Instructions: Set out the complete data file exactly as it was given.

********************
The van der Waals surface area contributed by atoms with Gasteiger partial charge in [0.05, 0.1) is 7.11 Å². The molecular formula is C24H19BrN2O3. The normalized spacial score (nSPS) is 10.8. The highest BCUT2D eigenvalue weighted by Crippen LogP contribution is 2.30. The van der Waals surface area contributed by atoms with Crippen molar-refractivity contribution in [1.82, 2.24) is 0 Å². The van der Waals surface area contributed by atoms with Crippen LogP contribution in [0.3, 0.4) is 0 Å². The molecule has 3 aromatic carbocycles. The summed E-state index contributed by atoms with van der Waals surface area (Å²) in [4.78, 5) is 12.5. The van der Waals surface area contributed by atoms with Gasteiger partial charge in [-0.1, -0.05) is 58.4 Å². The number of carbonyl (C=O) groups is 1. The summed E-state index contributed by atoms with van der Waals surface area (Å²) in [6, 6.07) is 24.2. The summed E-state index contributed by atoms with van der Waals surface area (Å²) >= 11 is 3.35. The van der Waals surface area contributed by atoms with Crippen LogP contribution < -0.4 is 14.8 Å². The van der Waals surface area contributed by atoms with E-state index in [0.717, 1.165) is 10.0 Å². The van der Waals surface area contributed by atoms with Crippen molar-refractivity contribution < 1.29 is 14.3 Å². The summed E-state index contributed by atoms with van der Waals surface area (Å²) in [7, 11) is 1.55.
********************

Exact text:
The van der Waals surface area contributed by atoms with Gasteiger partial charge in [0.05, 0.1) is 7.11 Å². The molecular formula is C24H19BrN2O3. The normalized spacial score (nSPS) is 10.8. The highest BCUT2D eigenvalue weighted by Crippen LogP contribution is 2.30. The van der Waals surface area contributed by atoms with Crippen molar-refractivity contribution in [1.82, 2.24) is 0 Å². The van der Waals surface area contributed by atoms with Crippen LogP contribution in [0.3, 0.4) is 0 Å². The molecule has 3 aromatic carbocycles. The summed E-state index contributed by atoms with van der Waals surface area (Å²) in [4.78, 5) is 12.5. The van der Waals surface area contributed by atoms with Gasteiger partial charge in [-0.1, -0.05) is 58.4 Å². The number of carbonyl (C=O) groups is 1. The summed E-state index contributed by atoms with van der Waals surface area (Å²) in [6, 6.07) is 24.2. The summed E-state index contributed by atoms with van der Waals surface area (Å²) >= 11 is 3.35. The van der Waals surface area contributed by atoms with Crippen LogP contribution < -0.4 is 14.8 Å². The van der Waals surface area contributed by atoms with E-state index in [0.717, 1.165) is 10.0 Å². The van der Waals surface area contributed by atoms with Crippen molar-refractivity contribution < 1.29 is 14.3 Å². The summed E-state index contributed by atoms with van der Waals surface area (Å²) in [7, 11) is 1.55.